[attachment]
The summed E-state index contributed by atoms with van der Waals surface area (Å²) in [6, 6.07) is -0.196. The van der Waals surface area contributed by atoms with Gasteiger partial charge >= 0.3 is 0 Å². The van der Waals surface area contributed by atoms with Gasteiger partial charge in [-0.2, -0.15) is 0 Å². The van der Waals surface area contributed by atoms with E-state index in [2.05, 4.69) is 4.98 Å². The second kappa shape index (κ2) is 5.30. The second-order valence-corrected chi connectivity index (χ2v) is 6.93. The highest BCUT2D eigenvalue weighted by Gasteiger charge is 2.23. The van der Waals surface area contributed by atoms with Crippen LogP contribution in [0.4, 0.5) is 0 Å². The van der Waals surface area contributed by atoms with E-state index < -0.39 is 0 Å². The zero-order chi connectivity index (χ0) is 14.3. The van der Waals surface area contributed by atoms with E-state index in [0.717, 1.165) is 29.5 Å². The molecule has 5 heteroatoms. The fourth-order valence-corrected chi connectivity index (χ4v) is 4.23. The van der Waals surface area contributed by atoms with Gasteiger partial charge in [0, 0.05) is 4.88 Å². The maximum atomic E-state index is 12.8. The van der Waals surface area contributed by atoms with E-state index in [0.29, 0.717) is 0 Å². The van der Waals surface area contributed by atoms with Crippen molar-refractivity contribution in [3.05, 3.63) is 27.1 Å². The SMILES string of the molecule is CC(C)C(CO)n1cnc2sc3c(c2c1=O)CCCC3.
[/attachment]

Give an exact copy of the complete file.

The summed E-state index contributed by atoms with van der Waals surface area (Å²) in [6, 6.07) is -0.196. The van der Waals surface area contributed by atoms with Gasteiger partial charge >= 0.3 is 0 Å². The van der Waals surface area contributed by atoms with Gasteiger partial charge in [-0.2, -0.15) is 0 Å². The van der Waals surface area contributed by atoms with E-state index in [2.05, 4.69) is 4.98 Å². The second kappa shape index (κ2) is 5.30. The second-order valence-corrected chi connectivity index (χ2v) is 6.93. The highest BCUT2D eigenvalue weighted by Gasteiger charge is 2.23. The van der Waals surface area contributed by atoms with Crippen LogP contribution in [0.4, 0.5) is 0 Å². The van der Waals surface area contributed by atoms with E-state index < -0.39 is 0 Å². The zero-order chi connectivity index (χ0) is 14.3. The van der Waals surface area contributed by atoms with E-state index in [0.717, 1.165) is 29.5 Å². The molecule has 5 heteroatoms. The fourth-order valence-corrected chi connectivity index (χ4v) is 4.23. The van der Waals surface area contributed by atoms with Gasteiger partial charge in [0, 0.05) is 4.88 Å². The maximum atomic E-state index is 12.8. The van der Waals surface area contributed by atoms with E-state index in [0.29, 0.717) is 0 Å². The van der Waals surface area contributed by atoms with Crippen molar-refractivity contribution in [3.05, 3.63) is 27.1 Å². The SMILES string of the molecule is CC(C)C(CO)n1cnc2sc3c(c2c1=O)CCCC3.